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Born Confused Paperback – July 1, 2003
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From Publishers Weekly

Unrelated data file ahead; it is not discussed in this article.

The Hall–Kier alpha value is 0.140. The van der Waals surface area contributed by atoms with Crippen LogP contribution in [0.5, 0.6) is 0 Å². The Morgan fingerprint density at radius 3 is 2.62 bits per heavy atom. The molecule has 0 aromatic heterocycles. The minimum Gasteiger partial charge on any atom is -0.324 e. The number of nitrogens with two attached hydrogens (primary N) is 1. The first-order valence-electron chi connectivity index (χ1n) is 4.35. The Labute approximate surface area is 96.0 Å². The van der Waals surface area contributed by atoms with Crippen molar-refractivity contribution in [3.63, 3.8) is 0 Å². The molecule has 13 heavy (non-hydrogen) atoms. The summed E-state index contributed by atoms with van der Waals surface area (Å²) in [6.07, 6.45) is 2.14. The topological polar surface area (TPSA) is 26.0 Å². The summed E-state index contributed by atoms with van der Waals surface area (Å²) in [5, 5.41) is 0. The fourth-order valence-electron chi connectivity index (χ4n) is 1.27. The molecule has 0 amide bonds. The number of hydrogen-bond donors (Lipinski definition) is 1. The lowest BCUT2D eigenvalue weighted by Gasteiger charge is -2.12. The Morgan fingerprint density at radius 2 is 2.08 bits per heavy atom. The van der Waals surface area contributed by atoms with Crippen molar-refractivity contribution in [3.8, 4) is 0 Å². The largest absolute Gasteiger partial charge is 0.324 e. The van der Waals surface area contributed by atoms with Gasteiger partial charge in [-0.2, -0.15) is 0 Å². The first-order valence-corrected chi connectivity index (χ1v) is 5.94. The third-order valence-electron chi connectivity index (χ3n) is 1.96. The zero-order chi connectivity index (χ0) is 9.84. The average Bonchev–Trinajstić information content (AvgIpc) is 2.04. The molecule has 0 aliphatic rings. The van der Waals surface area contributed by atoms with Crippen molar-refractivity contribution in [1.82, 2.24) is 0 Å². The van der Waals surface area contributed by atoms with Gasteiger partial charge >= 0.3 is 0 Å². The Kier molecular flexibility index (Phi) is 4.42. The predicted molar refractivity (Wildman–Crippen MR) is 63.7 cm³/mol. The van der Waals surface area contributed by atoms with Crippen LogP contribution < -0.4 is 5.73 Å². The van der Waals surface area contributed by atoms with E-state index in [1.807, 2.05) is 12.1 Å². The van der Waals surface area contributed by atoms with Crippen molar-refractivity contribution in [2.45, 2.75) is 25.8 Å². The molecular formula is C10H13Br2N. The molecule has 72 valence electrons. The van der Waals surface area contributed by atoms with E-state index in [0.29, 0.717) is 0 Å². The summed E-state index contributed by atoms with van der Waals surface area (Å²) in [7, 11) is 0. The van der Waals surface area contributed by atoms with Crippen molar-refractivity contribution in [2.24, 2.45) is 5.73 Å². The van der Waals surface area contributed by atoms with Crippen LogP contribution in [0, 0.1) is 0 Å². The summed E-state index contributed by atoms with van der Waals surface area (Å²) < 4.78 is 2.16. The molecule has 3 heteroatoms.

In this enlightening first novel, Hidier offers readers an engrossing, personal account of the Indian-American experience through the eyes of an insightful narrator. Dimple Lala, a New Jersey teen interested in photography, has been confused about her identity since she entered the world the "wrong way," causing her mother "twelve treacherous hours of painful labor." Her fascination with photography reveals Dimple's keen sense of perception as well as her role as an observer rather than a participant. "Not quite Indian, and not quite American," Dimple unsuccessfully tries to blend in, riding on the coattails of her blue-eyed, blonde best friend, Gwyn. The author nimbly describes the shared outsider status that drew together the two, "the rich little girl who lived like an orphan and the brown little girl who existed as if she were still umbilically attached to her parents." During Dimple's 17th year, however, the tables suddenly turn when Dimple's parents introduce her to Karsh Kapoor, the son of their close friends from India. Through their meeting, the author reveals Dimple's mother's own secret creative aspirations (to become a dancer in her youth) as well as another first-generation teen's attempt to straddle both cultures. When Gwyn becomes infatuated with Karsh, Dimple helps Gwyn become a suitable girlfriend for him, even as she gradually comes to admire Karsh herself. In the process, the heroine embarks on a journey of self-discovery. On one level, the book explores the growing pains, rebellious phases, peer pressures and first love experienced universally by teens. On a deeper level, it celebrates a harmonious blending of cultures as it traces one adolescent's bumpy trek towards self-actualization. If a few subplots take the main action on a slight detour (e.g., Gwyn's relationship with her high school-cum-college boyfriend, etc.), the sparkling prose will carry readers along. The author seamlessly integrates descriptions of Indian food, dress and customs, often spiced with Dimple's sarcastic commentary. But even as Dimple distances herself from her family's traditions, her sense of respect and genuine affection for her accomplished parents (both doctors) are never far from the surface. The author poetically captures the essence of her characters and the richness of seemingly insignificant moments. Absorbing and intoxicating, this book is sure to leave a lasting impression. Ages 13-up.